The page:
For others, the chromesthesia experience is more obscure.
For instance, Billy Joel has said he connects different colours with lyrics. Strong vowel endings such as -a, -e or -i evoke images of blues and greens, whereas hard sounding consonants like -t or -p are associated with vivid shades of red or gold. This particular phenomenon is called grapheme-colour synesthesia and basically describes the experience of seeing letters and numbers in shades of colour. As with most synesthesia experiences, these shades are not the same for everyone, although studies have shown certain letters evoke similar colours among synesthetes.
Fall Out Boy’s Patrick Stump has also shared his own experiences with grapheme-colour synesthesia.
Stump stated that most letters and numbers feel like a colour, and that it wasn’t until he opened up about his experiences in 2011 that he learned it was a more common phenomenon among other musicians than he first thought. Musicians and composers crafting songs based on how they imagine them in their head is one thing, but seeing each note, chord, and melody laid out in colour formmust be a joy to experience.
While synesthesia has sometimes been described as a disorder or medical condition, Pharrell Williams argues otherwise. He has often referred to it as an asset and a gift to make writing music easier. He has stated specifically that his own method of using chromesthesia helps identify whether something is in the right key based on if the colours match or not.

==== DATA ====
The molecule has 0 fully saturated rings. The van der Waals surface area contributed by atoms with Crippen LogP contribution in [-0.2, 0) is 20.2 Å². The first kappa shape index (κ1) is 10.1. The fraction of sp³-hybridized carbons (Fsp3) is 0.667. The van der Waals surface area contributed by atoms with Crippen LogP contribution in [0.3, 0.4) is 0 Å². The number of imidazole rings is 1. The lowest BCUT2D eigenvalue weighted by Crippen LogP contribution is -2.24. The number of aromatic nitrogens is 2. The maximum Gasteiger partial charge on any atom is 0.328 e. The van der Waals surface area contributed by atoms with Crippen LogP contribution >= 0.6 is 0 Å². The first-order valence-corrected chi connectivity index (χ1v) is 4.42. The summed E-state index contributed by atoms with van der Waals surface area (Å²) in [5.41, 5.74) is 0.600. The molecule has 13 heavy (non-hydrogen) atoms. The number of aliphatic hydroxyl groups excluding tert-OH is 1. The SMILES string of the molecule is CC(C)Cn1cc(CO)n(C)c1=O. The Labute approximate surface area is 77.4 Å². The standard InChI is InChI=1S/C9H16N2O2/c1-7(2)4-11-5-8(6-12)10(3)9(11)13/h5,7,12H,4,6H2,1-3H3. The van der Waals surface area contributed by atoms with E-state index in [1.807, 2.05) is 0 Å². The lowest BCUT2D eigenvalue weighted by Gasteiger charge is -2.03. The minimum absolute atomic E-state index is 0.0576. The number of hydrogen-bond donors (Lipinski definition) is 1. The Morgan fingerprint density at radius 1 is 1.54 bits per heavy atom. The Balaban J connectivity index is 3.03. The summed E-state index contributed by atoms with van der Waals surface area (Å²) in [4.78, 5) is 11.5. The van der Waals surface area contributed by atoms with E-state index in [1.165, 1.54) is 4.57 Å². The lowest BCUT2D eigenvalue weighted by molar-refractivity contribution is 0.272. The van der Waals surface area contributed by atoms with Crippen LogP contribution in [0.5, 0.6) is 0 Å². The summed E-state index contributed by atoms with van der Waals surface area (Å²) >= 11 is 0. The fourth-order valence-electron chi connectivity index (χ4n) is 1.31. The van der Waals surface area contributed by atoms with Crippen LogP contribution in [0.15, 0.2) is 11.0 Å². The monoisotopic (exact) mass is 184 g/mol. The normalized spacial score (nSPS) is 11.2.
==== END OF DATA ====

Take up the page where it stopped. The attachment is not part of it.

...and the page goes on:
It’s easy to see how chromesthesia could benefit even someone that perhaps doesn’t have the keenest ear for music by being able to see music in its most abstract state.
Synesthesia has even been documented as far back as the 19th century, with Hungarian composer Franz Liszt reportedly using terminology like “a little bluer” and “not so rose” when speaking to his orchestra. Over time they accepted the fact that while they could only hear tones, Liszt was describing the colours he was seeing and feeling.
Another 19th composer, Amy Beach had extremely specific associations of colour due to her chromesthesia. According to Amy’s mother she would connect specific major notes with colours – F-sharp was black and a G would be red for instance.
In Beach’s case, her chromesthesia and inherent ability of having a perfect pitch went hand in hand and it’s mind-blowing to imagine just how well she could command and control music exactly the way she wanted to. Like an artist seeing a blank canvas and shade-perfectly re-creating an image from memory.
While synesthesia and its various branches are a long way from being fully researched, it remains an interesting experience to try and imagine.
Over the years, synesthetes have been known to excel in their chosen profession, whether it’s due to having an improved memory, seeing music as colour, or possessing more in tune cognitive skills. It’s easy to see how anyone in a creative capacity can benefit from this ability. For the other 96% of us mere mortals, it is an experience we can only dream of.